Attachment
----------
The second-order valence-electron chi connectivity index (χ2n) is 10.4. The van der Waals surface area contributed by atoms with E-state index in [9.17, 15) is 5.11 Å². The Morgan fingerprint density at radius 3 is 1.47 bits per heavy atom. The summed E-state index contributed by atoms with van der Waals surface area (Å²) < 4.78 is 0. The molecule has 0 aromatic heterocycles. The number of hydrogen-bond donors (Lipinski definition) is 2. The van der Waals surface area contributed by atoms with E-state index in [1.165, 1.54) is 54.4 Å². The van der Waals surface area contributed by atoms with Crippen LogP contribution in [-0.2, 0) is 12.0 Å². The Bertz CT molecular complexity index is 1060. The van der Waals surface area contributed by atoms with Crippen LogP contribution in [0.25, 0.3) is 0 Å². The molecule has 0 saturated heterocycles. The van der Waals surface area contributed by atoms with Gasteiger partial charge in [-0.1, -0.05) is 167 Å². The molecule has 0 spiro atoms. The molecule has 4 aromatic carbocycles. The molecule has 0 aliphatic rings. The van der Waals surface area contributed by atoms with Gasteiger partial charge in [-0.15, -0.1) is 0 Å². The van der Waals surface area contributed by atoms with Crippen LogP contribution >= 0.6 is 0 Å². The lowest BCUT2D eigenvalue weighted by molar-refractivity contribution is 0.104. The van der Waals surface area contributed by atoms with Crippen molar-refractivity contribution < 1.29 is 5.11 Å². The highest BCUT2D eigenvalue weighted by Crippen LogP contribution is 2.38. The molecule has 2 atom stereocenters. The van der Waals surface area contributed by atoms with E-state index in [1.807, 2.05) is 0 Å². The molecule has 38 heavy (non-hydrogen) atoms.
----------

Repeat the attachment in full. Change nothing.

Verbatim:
The second-order valence-electron chi connectivity index (χ2n) is 10.4. The van der Waals surface area contributed by atoms with E-state index in [9.17, 15) is 5.11 Å². The Morgan fingerprint density at radius 3 is 1.47 bits per heavy atom. The summed E-state index contributed by atoms with van der Waals surface area (Å²) < 4.78 is 0. The molecule has 0 aromatic heterocycles. The number of hydrogen-bond donors (Lipinski definition) is 2. The van der Waals surface area contributed by atoms with E-state index in [1.165, 1.54) is 54.4 Å². The van der Waals surface area contributed by atoms with Crippen LogP contribution in [-0.2, 0) is 12.0 Å². The Bertz CT molecular complexity index is 1060. The van der Waals surface area contributed by atoms with Crippen LogP contribution in [0.25, 0.3) is 0 Å². The molecule has 0 saturated heterocycles. The van der Waals surface area contributed by atoms with Gasteiger partial charge in [-0.1, -0.05) is 167 Å². The molecule has 0 spiro atoms. The molecule has 4 aromatic carbocycles. The molecule has 0 aliphatic rings. The van der Waals surface area contributed by atoms with Gasteiger partial charge in [-0.15, -0.1) is 0 Å². The van der Waals surface area contributed by atoms with Crippen LogP contribution >= 0.6 is 0 Å². The lowest BCUT2D eigenvalue weighted by molar-refractivity contribution is 0.104. The van der Waals surface area contributed by atoms with Crippen molar-refractivity contribution < 1.29 is 5.11 Å². The highest BCUT2D eigenvalue weighted by Crippen LogP contribution is 2.38. The molecule has 2 atom stereocenters. The van der Waals surface area contributed by atoms with E-state index in [1.807, 2.05) is 0 Å². The molecule has 38 heavy (non-hydrogen) atoms.